With an aim to examine the diversity of midgut microbiota in various life stages of Ae. albopictus, we collected and isolated cultivable bacteria from the midgut of larvae, male, sugar fed female and blood fed female mosquitoes, collected from Tezpur, Assam. Based on colony morphological characteristics, we selected 113 bacterial isolates for 16S rRNA gene sequence based identification. From all the categories of individuals, we could identify 35 distinct bacterial species from 18 genera, which belonged to four major phyla namely Proteobacteria (40.0%), Firmicutes (40.0%), Actinobacteria (17.14%), and Bacteroidetes (2.86%) (Fig 1 and S1 Table).

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Fig 1. Phylogenetic analysis of bacterial isolates from midgut of Ae. albopictus.

Phylogenetic tree based on partial 16S rRNA gene sequences, reconstructed through neighbor joining algorithm using Kimura 2 distance parameter method. The percentage bootstrap values obtained with 1000 replications are denoted at branch node.

https://doi.org/10.1371/journal.pone.0167409.g001

All identified bacterial species from all the categories of individuals were classified in 14 different families in which, Staphylococcaceae (20.00%) was most abundant, followed by Enterobacteriaceae (17.14%), Bacillaceae (14.29%), Pseudomonadaceae (8.57%), Micrococcaceae (8.57%), Microbacteriaceae (5.71%), Xanthomonadaceae (5.71%), Aerococcaceae (2.86%), Aeromonadaceae (2.86%), Clostridiaceae (2.86%), Comamonadaceae (2.86%), Flavobacteriaceae (2.86%), Intrasporangiaceae (2.86%), Moraxellaceae (2.86%) (S1 Table). The bacterial species belonging to families Micrococcaceae, Pseudomonadaceae, Staphylococcaceae were identified from all the categories of the individuals (Larvae, male, sugar fed and blood fed) while, species belonging to family Aerococcaceae could be isolated only from sugar fed individuals, Flavobacteriaceae from blood fed and Microbacteriaceae, Aeromonadaceae, Clostridiaceae, Intrasporangiaceae from larvae.

The most abundant bacterial species in the sugar fed females and larvae individuals was Acinetobacter pittii with an abundance of 22.22% and 14.71% respectively, while Pseudomonas monteilii (19.35%) was the most abundant species in the blood fed individuals, and Pantoea dispersa (19.04%) in the adult males. All these bacterial species belonged to the phylum Proteobacteria. The phylum Bacteroidetes was represented by only a single bacterial species, Chryseobacterium rhizoplanae, isolated and identified only from blood fed individuals.

Distribution of bacterial species in different stages

Bacterial isolates from midgut of sugar fed Ae. Albopictus.

A total of 13 different bacterial species from 10 genera were identified from the midgut of sugar fed Ae. albopictus, which belonged to three major phyla namely, Proteobacteria (46.15%), Firmicutes (30.77%) and Actinobacteria (23.08%). Among the phylum Proteobacteria, bacterial species belonging to the class Gamma Proteobacteria was dominant (38.46%), followed by Beta Proteobacteria (7.69%) (Figs 1 and 2). All the bacterial species of sugar fed individuals were classified under nine different families in which Micrococcaceae (23.08%) was the most abundant, followed by Enterobacteriaceae, Staphylococcaceae, Aerococcaceae, Bacillaceae, Comamonadaceae, Moraxellaceae, Pseudomonadaceae, and Xanthomonadaceae (Fig 3). Among all bacterial isolates from the sugar fed mosquitoes, Acinetobacter pittii was the dominant species followed by Enterobacter asburiae, Micrococcus endophyticus, Aerococcus viridians, Staphylococcus cohnii, Pseudomonas monteilii, Delftia lacustris, Kocuria palustris, Micrococcus yunnanensis, Bacillus subtilis, Staphylococcus haemolyticus, Klebsiella michiganensis and Pseudomonas geniculata (Fig 4A).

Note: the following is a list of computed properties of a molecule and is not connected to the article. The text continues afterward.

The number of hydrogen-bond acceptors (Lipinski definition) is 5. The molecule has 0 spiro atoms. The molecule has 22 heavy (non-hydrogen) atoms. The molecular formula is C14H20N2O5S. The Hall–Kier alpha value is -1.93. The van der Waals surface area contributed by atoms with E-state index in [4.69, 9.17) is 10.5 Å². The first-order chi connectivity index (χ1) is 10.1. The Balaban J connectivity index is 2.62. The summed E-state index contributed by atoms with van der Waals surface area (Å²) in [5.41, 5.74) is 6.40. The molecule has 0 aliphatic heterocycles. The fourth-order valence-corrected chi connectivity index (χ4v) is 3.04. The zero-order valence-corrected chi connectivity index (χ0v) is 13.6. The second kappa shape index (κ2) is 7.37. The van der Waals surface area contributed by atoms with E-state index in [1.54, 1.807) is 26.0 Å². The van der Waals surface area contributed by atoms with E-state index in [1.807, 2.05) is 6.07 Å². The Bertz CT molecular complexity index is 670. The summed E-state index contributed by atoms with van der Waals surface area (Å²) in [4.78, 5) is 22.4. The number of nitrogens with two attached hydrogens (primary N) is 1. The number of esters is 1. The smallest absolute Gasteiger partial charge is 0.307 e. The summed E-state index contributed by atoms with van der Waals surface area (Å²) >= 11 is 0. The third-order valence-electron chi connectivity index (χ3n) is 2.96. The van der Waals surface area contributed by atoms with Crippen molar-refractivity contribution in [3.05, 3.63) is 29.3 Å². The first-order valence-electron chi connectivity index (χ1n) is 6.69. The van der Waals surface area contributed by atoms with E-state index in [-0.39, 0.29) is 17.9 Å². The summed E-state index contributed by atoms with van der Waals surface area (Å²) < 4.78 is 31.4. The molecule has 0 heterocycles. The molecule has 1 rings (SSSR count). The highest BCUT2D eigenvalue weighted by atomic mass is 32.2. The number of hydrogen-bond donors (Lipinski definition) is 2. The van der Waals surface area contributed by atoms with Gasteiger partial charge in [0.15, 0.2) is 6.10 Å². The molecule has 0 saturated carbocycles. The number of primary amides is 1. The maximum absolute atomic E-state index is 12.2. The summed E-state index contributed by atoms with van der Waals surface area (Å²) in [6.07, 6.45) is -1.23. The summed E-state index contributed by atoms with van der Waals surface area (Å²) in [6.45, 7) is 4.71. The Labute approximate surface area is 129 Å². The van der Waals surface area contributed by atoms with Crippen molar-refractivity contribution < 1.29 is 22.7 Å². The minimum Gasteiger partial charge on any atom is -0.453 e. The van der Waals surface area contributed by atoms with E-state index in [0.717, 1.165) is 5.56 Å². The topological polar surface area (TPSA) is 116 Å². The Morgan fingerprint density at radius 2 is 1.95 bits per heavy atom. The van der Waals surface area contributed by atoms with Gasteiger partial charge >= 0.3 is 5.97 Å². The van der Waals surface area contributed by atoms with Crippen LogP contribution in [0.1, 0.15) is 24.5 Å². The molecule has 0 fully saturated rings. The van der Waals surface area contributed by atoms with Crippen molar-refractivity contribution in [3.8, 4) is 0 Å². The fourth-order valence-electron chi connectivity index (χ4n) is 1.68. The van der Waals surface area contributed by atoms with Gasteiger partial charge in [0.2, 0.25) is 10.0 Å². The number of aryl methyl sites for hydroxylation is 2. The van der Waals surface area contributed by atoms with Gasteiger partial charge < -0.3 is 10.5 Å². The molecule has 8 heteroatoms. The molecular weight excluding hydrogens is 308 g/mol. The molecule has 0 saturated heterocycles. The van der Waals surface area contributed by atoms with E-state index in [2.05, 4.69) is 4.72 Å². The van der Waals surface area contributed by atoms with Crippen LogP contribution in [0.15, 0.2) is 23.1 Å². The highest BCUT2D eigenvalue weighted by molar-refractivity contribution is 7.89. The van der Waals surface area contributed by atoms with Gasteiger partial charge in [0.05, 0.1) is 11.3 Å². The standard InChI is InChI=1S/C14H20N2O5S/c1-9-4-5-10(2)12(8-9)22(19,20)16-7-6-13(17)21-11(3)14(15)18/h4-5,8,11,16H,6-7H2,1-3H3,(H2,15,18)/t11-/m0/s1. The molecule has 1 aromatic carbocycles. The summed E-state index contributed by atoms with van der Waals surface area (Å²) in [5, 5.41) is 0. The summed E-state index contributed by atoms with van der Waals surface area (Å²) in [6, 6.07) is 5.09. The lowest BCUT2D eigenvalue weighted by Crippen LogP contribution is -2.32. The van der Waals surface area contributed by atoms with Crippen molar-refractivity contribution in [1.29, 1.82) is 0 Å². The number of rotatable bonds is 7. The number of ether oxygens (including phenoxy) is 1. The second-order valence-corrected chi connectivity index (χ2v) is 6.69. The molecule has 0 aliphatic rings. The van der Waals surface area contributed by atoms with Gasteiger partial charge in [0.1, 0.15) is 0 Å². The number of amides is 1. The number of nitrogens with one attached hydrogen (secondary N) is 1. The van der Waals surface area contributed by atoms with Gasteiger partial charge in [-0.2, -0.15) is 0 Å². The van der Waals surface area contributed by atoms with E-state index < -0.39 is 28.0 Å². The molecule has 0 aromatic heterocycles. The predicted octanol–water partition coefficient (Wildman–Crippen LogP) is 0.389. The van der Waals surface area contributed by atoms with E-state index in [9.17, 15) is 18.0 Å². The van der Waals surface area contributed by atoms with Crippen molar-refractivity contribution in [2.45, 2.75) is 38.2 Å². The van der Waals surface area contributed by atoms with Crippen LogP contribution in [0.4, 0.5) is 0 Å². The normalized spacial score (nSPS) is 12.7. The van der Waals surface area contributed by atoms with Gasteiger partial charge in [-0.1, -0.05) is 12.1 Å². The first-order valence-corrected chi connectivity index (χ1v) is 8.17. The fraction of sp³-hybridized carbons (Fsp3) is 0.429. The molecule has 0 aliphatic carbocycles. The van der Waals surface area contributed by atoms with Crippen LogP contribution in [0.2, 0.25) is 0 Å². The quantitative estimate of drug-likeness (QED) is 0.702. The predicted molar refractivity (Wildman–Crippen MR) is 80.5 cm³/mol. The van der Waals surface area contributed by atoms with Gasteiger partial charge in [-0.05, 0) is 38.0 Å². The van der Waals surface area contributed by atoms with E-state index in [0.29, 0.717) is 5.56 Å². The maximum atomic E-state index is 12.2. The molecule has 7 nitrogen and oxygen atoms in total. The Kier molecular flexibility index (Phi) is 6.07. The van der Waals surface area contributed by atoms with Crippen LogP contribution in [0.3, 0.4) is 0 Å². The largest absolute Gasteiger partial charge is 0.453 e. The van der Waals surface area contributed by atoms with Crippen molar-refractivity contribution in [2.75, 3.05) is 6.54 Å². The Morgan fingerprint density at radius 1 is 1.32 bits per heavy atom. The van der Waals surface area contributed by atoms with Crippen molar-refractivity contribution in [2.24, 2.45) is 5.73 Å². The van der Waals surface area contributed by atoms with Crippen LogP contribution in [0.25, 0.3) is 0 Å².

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Fig 2. Abundance of identified bacterial species belonging to their respective phylum isolated from the midgut of adult sugar fed female, blood fed female, male, and larvae of Aedes albopictus.

https://doi.org/10.1371/journal.pone.0167409.g002

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Fig 3. Abundance of identified bacterial species belonging to their respective family isolated from the midgut of adult sugar fed female, blood fed female, male and larvae of Aedes albopictus.

https://doi.org/10.1371/journal.pone.0167409.g003

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Fig 4. Occurrence of identified bacterial species from the midgut of A. sugar fed female, B. blood fed female, C. male and D. larvae Ae. albopictus.

https://doi.org/10.1371/journal.pone.0167409.g004

Bacterial isolates from midgut of blood fed Ae. Albopictus.

A total of ten different bacterial species from six genera were isolated and identified from the midgut of blood fed Ae. albopictus, which belonged to four phyla, Proteobacteria (50.00%), Firmicutes (30.00%), Actinobacteria (10.00%) and Bacteroidetes (10.00%). As in sugar fed individuals, Firmicutes was the second largest phylum with three representative species. Among the phylum Proteobacteria, Gamma Proteobacteria (40.00%) was the dominant class, followed by Beta Proteobacteria (10.00%). Only single species of Micrococcus yunnanensis and Chryseobacterium rhizoplanae were identified from Phyla Actinobacteria and Bacteroidetes, respectively (Figs 1 and 2). All the bacterial species identified in the blood fed individuals belonged to 6 different families, in which Staphylococcaceae (30.00%) constituted most of the species, followed by Pseudomonadaceae, Xanthomonadaceae, Comamonadaceae, Flavobacteriaceae and Micrococcaceae (Fig 3). Two genera Staphylococcus and Pseudomonas were dominant, accounting for 60% species, rest belonged to Micrococcus, Chryseobacterium, Stenotrophomonas and Delftia. Among all the bacterial isolates, Pseudomonas monteilii was the dominant bacterial species followed by Staphylococcus cohnii, Staphylococcus pasteuri, Chryseobacterium rhizoplanae, Stenotrophomonas maltophilia, Delftia lacustris, Staphylococcus saprophyticus, Pseudomonas mosselii, Micrococcus yunnanensis and Pseudomonas geniculata (Fig 4B).